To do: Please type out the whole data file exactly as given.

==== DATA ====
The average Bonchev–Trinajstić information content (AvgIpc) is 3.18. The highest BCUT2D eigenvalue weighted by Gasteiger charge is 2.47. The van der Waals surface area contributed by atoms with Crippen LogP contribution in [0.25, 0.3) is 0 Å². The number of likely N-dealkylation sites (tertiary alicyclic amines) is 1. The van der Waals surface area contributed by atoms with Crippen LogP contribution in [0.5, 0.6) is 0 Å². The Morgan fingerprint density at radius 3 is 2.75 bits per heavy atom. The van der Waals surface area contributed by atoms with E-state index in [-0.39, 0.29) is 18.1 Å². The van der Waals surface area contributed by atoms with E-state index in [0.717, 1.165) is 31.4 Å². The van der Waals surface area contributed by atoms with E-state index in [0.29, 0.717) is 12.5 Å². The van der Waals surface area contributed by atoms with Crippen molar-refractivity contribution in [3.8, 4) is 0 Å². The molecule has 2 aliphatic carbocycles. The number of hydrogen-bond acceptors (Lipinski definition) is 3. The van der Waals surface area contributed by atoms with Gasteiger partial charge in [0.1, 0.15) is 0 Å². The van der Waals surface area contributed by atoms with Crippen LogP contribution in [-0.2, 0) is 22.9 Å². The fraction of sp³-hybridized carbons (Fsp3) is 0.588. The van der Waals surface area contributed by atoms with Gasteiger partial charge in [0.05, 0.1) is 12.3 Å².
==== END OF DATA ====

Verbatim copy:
The average Bonchev–Trinajstić information content (AvgIpc) is 3.18. The highest BCUT2D eigenvalue weighted by Gasteiger charge is 2.47. The van der Waals surface area contributed by atoms with Crippen LogP contribution in [0.25, 0.3) is 0 Å². The number of likely N-dealkylation sites (tertiary alicyclic amines) is 1. The van der Waals surface area contributed by atoms with Crippen LogP contribution in [0.5, 0.6) is 0 Å². The Morgan fingerprint density at radius 3 is 2.75 bits per heavy atom. The van der Waals surface area contributed by atoms with E-state index in [-0.39, 0.29) is 18.1 Å². The van der Waals surface area contributed by atoms with E-state index in [0.717, 1.165) is 31.4 Å². The van der Waals surface area contributed by atoms with E-state index in [0.29, 0.717) is 12.5 Å². The van der Waals surface area contributed by atoms with Crippen molar-refractivity contribution in [3.8, 4) is 0 Å². The molecule has 2 aliphatic carbocycles. The number of hydrogen-bond acceptors (Lipinski definition) is 3. The van der Waals surface area contributed by atoms with Gasteiger partial charge in [0.1, 0.15) is 0 Å². The van der Waals surface area contributed by atoms with Crippen LogP contribution in [-0.2, 0) is 22.9 Å². The fraction of sp³-hybridized carbons (Fsp3) is 0.588. The van der Waals surface area contributed by atoms with Gasteiger partial charge in [0.05, 0.1) is 12.3 Å².